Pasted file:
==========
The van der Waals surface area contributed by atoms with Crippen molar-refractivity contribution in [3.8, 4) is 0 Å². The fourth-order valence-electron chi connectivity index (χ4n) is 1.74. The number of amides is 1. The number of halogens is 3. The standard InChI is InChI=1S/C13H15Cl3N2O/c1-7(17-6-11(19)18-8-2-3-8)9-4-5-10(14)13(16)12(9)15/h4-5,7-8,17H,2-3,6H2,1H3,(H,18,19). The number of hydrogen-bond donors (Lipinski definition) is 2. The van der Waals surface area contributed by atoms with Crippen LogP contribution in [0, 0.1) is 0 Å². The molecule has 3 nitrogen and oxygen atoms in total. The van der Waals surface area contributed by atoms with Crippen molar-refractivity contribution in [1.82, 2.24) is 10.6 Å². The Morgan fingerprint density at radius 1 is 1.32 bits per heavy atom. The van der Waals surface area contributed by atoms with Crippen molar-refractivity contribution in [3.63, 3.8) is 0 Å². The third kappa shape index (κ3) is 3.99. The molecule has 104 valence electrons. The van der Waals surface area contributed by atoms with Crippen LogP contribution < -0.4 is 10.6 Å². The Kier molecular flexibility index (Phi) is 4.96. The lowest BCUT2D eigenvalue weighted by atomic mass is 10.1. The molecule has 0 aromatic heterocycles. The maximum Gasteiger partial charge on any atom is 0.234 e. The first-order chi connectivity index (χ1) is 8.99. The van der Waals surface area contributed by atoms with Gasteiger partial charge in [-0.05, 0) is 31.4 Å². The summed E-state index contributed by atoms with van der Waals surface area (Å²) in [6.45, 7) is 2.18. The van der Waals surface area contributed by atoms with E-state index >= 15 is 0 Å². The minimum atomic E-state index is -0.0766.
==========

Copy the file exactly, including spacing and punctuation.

The van der Waals surface area contributed by atoms with Crippen molar-refractivity contribution in [3.8, 4) is 0 Å². The fourth-order valence-electron chi connectivity index (χ4n) is 1.74. The number of amides is 1. The number of halogens is 3. The standard InChI is InChI=1S/C13H15Cl3N2O/c1-7(17-6-11(19)18-8-2-3-8)9-4-5-10(14)13(16)12(9)15/h4-5,7-8,17H,2-3,6H2,1H3,(H,18,19). The number of hydrogen-bond donors (Lipinski definition) is 2. The van der Waals surface area contributed by atoms with Crippen LogP contribution in [0, 0.1) is 0 Å². The molecule has 3 nitrogen and oxygen atoms in total. The van der Waals surface area contributed by atoms with Crippen molar-refractivity contribution in [1.82, 2.24) is 10.6 Å². The Morgan fingerprint density at radius 1 is 1.32 bits per heavy atom. The van der Waals surface area contributed by atoms with Crippen molar-refractivity contribution in [3.63, 3.8) is 0 Å². The third kappa shape index (κ3) is 3.99. The molecule has 104 valence electrons. The van der Waals surface area contributed by atoms with Crippen LogP contribution < -0.4 is 10.6 Å². The Kier molecular flexibility index (Phi) is 4.96. The lowest BCUT2D eigenvalue weighted by atomic mass is 10.1. The molecule has 0 aromatic heterocycles. The maximum Gasteiger partial charge on any atom is 0.234 e. The first-order chi connectivity index (χ1) is 8.99. The van der Waals surface area contributed by atoms with Gasteiger partial charge in [-0.05, 0) is 31.4 Å². The summed E-state index contributed by atoms with van der Waals surface area (Å²) in [6.45, 7) is 2.18. The van der Waals surface area contributed by atoms with E-state index >= 15 is 0 Å². The minimum atomic E-state index is -0.0766.